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  • Writer's pictureDan FitzPatrick

To Tell a Lie

The weather recently has been unbearably hot. Fortunately, Logan and I are able to spend the hottest parts of each day inside the house we share with our humans, which has the almost magical ability to feel cool in the hot weather and warm in the cold. We particularly like to rest on the cool stone-like floor of the space our humans call the “mud room,” engaged in idle talk or quiet contemplation.

On one such day, I raised a question that had been gnawing at my mind: “Logan,” I asked, “what is lying?”

“You mean what we are doing now?” Logan replied. “No,” I responded, “it’s a word I keep hearing our eldest male human use a lot recently, and it is upsetting him a great deal.”

“Ah, yes, that word!” Logan sighed and let out a small chuckle. “I’d tell you to sit down for this, but conveniently, you already are.”

“Lying means to tell a lie. As far as I can tell, only humans do it. A lie is a statement that is knowingly false and is made with the intention to deceive, usually in order to achieve an objective or gain some advantage which would not be possible in face of the truth. A human who intentionally tells a lie is called a ‘liar,’ and someone who lies regularly is called a ‘habitual liar.’ A lie differs from a mistake, misstatement, exaggeration, or honest difference of opinion because of its knowing and intentionally manipulative motive and purpose.”

“I’ll give you an example. Let’s say I told you that it was cool today. Would that be a lie? Not necessarily, because the truth of that statement could depend on perspective. Outside of this house it is most definitely not cool; here, where we are sitting, it is. If I made that statement from the perspective of my life this moment in this place, as if this room was the totality of the world as I knew it, it would not be a lie but simply an expression of reality as I am experiencing it. However, if I made that statement to you, knowing full well that it was not true but intending to encourage you to go outside so that I could eat all your food, that would be a lie.”

“I’m curious why you are asking this.”

I replied, “It’s because our humans are becoming increasingly upset that they are being lied to by other people who they used to trust completely. I’ve heard them say they have lost faith in their leaders and the people whose job it is to keep them safe. They feel like some of those people have either become so caught up in pursuing their own ambitions that they have simply lost sight of the truth, or, worse, that they have such little regard for the truth that they intentionally tell falsehoods in the belief that those they tell them to won’t realize they are being deceived, and that even if they are caught in the deception, there will be no real consequences for it.”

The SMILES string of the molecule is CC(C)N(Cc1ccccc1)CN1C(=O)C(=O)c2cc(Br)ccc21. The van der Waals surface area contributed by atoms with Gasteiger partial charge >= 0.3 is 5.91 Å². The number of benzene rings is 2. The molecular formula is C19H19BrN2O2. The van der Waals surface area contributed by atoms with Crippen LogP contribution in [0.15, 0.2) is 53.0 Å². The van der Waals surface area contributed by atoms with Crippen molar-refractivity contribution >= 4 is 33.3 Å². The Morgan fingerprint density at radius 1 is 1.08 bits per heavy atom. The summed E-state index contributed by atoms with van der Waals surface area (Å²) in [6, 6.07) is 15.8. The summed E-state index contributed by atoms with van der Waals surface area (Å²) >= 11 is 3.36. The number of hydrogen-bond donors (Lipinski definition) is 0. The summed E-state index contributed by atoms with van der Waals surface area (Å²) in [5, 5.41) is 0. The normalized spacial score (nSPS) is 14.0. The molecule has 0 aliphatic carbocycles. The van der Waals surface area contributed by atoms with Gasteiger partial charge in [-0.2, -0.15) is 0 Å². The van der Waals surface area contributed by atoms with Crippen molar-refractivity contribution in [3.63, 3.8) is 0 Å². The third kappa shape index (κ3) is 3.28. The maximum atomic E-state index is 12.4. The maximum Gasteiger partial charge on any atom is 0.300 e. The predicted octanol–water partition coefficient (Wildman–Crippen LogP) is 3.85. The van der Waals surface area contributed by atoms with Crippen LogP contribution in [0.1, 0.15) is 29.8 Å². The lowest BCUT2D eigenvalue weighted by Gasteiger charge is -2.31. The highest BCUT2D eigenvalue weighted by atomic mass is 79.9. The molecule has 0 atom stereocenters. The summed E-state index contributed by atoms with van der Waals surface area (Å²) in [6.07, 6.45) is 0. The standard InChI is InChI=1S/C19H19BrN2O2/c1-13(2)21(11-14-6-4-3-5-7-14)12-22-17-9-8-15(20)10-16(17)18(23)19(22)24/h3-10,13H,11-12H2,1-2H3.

“I’ve heard them say that most of the principles, rules, and traditions they cherish are being attacked and undermined, most often through use of these lies. They call it a ‘vicious cycle’ where lies breed more lies until whatever is being lied about is destroyed. It is upsetting them, and it upsets me to watch them be upset.”

“Logan, do dogs lie?”

“No, Cadbury, we don’t. We can’t. Apart from the occasional disagreements we might have over treats or dog toys, and our long-standing antipathy toward cats, our days and lives are full of just one thing: our love for our humans. That love takes up so much space in our hearts that there is no room left for thoughts or emotions that don’t relate directly to whatever is good and best for them. We are happiest when they are happy. It really is as simple as that.”

I sat quietly for some time, thinking about what I had just heard. “So, humans should be more like dogs?” Logan smiled. “Well, the amazing thing is that, alone in the animal kingdom, humans have the ability to choose how they act. In the end, it’s up to them to decide whether they are willing to accept things as they are now, or to make a change. More love for each other certainly seems like the better choice.”

“But don’t expect humans to become too much like dogs. I suspect the cat population would mount a pretty considerable opposition to that idea.”

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